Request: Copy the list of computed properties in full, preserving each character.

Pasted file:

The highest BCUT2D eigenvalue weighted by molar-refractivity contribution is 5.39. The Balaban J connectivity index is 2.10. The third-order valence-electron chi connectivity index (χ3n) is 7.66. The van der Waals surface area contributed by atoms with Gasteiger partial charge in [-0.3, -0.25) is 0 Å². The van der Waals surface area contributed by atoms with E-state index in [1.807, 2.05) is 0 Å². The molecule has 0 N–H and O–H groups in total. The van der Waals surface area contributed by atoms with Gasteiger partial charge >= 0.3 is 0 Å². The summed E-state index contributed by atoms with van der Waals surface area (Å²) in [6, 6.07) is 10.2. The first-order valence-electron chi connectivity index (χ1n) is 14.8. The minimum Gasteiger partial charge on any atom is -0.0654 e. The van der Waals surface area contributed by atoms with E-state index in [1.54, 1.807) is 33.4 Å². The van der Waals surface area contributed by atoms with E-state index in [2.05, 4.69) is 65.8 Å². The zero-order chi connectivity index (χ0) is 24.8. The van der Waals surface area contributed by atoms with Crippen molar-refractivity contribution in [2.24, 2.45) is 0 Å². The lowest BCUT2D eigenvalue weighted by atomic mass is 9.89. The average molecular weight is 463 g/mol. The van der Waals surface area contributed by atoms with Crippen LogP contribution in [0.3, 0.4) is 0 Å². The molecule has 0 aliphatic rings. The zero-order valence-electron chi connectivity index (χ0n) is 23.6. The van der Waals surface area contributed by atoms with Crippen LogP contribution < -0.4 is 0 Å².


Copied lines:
The highest BCUT2D eigenvalue weighted by molar-refractivity contribution is 5.39. The Balaban J connectivity index is 2.10. The third-order valence-electron chi connectivity index (χ3n) is 7.66. The van der Waals surface area contributed by atoms with Gasteiger partial charge in [-0.3, -0.25) is 0 Å². The van der Waals surface area contributed by atoms with E-state index in [1.807, 2.05) is 0 Å². The molecule has 0 N–H and O–H groups in total. The van der Waals surface area contributed by atoms with Gasteiger partial charge >= 0.3 is 0 Å². The summed E-state index contributed by atoms with van der Waals surface area (Å²) in [6, 6.07) is 10.2. The first-order valence-electron chi connectivity index (χ1n) is 14.8. The minimum Gasteiger partial charge on any atom is -0.0654 e. The van der Waals surface area contributed by atoms with E-state index in [1.54, 1.807) is 33.4 Å². The van der Waals surface area contributed by atoms with E-state index in [2.05, 4.69) is 65.8 Å². The zero-order chi connectivity index (χ0) is 24.8. The van der Waals surface area contributed by atoms with Crippen molar-refractivity contribution in [2.24, 2.45) is 0 Å². The lowest BCUT2D eigenvalue weighted by atomic mass is 9.89. The average molecular weight is 463 g/mol. The van der Waals surface area contributed by atoms with Crippen LogP contribution in [0.3, 0.4) is 0 Å². The molecule has 0 aliphatic rings. The zero-order valence-electron chi connectivity index (χ0n) is 23.6. The van der Waals surface area contributed by atoms with Crippen LogP contribution < -0.4 is 0 Å².